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A Future with Hope:  “The Residing”

Jeremiah 29: 1, 4-7, 11

October 11, 2020   Thanksgiving Sunday
Rev. Nancy Talbot at Mount Seymour United Church

Last month the Television Academy hosted its’ annual awards ceremony known as the Emmy’s.  Like almost everything this year, it was held in a different format. Host Jimmy Kimmel was present in the almost completely empty Staples Center in Los Angeles, while nominees gathered in homes and other venues with friends, family and cast mates watching the show and receiving their Emmy’s virtually.  Over the course of the evening we were shown images of the nominees in their various locations.  There was one watch party gathering in particular that caught my attention.  Reese Witherspoon and Kerry Washington, who were both nominated for the mini-series, Little Fires Everywhere, decided not just to have a party to celebrate the Emmy’s.  They and their cast mates were all decked out, sitting at safely distanced tables festooned with the makings of a New Year’s Eve party.  Everyone in their bubble was sporting bedazzled party hats and blowing noise makers and wearing glasses that said 2021.  When Jimmy Kimmel asked them about the party they were having they said “We’re done with 2020.  We’ve decided to move on to 2021 in hope of brighter days.”

How many of you, in the last almost seven months now have said, I’m done with 2020?  How many of us are so done waiting this virus out that we’ve decided to just give some things a miss for now?  Perhaps some of you have decided to simply forgo your thanksgiving celebrations this year because you’ve thought “Why even bother?”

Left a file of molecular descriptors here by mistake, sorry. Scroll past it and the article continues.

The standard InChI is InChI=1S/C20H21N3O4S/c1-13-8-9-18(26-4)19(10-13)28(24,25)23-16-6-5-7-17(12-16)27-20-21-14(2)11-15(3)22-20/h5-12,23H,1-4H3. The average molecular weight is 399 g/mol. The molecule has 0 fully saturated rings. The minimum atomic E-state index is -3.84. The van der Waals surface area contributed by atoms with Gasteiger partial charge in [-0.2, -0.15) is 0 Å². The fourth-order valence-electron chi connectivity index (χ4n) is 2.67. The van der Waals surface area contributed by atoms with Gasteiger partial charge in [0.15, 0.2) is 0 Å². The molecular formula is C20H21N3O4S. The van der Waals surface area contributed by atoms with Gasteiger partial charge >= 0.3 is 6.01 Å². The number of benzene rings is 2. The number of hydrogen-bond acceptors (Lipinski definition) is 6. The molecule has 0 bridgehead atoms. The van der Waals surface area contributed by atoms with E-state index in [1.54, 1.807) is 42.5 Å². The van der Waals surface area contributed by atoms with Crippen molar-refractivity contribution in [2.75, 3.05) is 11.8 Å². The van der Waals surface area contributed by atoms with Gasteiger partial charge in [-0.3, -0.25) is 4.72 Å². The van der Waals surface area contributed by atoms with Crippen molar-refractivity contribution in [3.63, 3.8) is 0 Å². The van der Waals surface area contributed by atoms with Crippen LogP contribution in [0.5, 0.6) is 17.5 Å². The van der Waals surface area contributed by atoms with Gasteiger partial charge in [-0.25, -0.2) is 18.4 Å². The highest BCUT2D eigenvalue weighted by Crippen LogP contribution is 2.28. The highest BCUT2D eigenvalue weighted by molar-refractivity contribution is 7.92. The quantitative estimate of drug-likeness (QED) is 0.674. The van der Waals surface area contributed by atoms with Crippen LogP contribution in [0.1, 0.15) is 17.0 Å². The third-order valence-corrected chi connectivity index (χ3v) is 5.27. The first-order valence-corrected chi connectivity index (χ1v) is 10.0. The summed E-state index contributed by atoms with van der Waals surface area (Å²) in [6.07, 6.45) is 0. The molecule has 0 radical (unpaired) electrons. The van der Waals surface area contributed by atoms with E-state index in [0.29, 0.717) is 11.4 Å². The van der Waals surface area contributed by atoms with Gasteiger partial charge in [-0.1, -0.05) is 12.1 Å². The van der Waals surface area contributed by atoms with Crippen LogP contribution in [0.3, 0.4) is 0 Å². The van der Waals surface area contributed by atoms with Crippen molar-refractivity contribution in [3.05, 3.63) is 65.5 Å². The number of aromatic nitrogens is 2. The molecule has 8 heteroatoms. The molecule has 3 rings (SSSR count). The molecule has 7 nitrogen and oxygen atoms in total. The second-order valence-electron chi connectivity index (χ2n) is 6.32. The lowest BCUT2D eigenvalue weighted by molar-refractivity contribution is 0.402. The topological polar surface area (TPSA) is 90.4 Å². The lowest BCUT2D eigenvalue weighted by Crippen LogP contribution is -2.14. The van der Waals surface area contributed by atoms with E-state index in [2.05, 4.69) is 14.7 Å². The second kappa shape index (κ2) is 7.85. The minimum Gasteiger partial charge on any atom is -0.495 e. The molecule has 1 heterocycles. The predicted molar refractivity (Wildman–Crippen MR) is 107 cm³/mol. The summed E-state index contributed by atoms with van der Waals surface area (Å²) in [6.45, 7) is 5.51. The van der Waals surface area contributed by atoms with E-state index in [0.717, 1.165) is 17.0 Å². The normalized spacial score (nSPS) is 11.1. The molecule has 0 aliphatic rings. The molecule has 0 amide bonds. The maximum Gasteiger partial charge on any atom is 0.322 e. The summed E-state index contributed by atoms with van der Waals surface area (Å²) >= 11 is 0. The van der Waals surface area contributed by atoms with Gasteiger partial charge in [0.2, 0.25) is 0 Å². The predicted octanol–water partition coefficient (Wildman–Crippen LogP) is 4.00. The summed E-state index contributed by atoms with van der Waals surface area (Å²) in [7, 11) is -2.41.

We might be longing for a new year to arrive sooner rather than later, so we can wake up from this nightmare we are in and have something to truly celebrate but the reality is that it is Thanksgiving weekend and it is still 2020 and we still have a couple more months to go until we get to 2021 and an even longer distance to go until we arrive on the other side of Covid 19.

Today, we return to a scripture reading we first visited a month ago.  The context for this reading is that time in the history of Israel when all the leaders and the elite citizens of Jerusalem were moved from the city after it was conquered and they were taken into exile in Babylonia.  We know from this side of history that the exile lasted a long time, around 70 years in total.  It lasted for a couple of generations.

So the prophet Jeremiah speaks a word of hope to the people in exile, the people who are longing to return to their former lives.  He tells them, that instead of pining for former days and far away places, they should build houses and plant gardens and take partners in marriage and bring children into the world right where they are. He tells them to seek the welfare of the city in which they find themselves.

To quote a popular saying, he tells them to bloom where they are planted.

I can’t tell you how many times in my own life I have wanted to be done with something.  There were stages in the life of my children when they were little I could not wait to get out of.  There have been countless times in my professional life when I have told myself if I can just get through this next month or this next week, then I can take a break.  How often have you felt like you were just willing something to be over?

Last week I extolled the virtues of having a vision of the future big enough to sustain us in the present.    We do need to have a forward looking vision to guide and direct us in the present.  But what is also true is that living too much in the future or for the future can cloud our vision from seeing what is right in front of us, what we are being given, in the present.  It can cut us off from blooming where we are planted.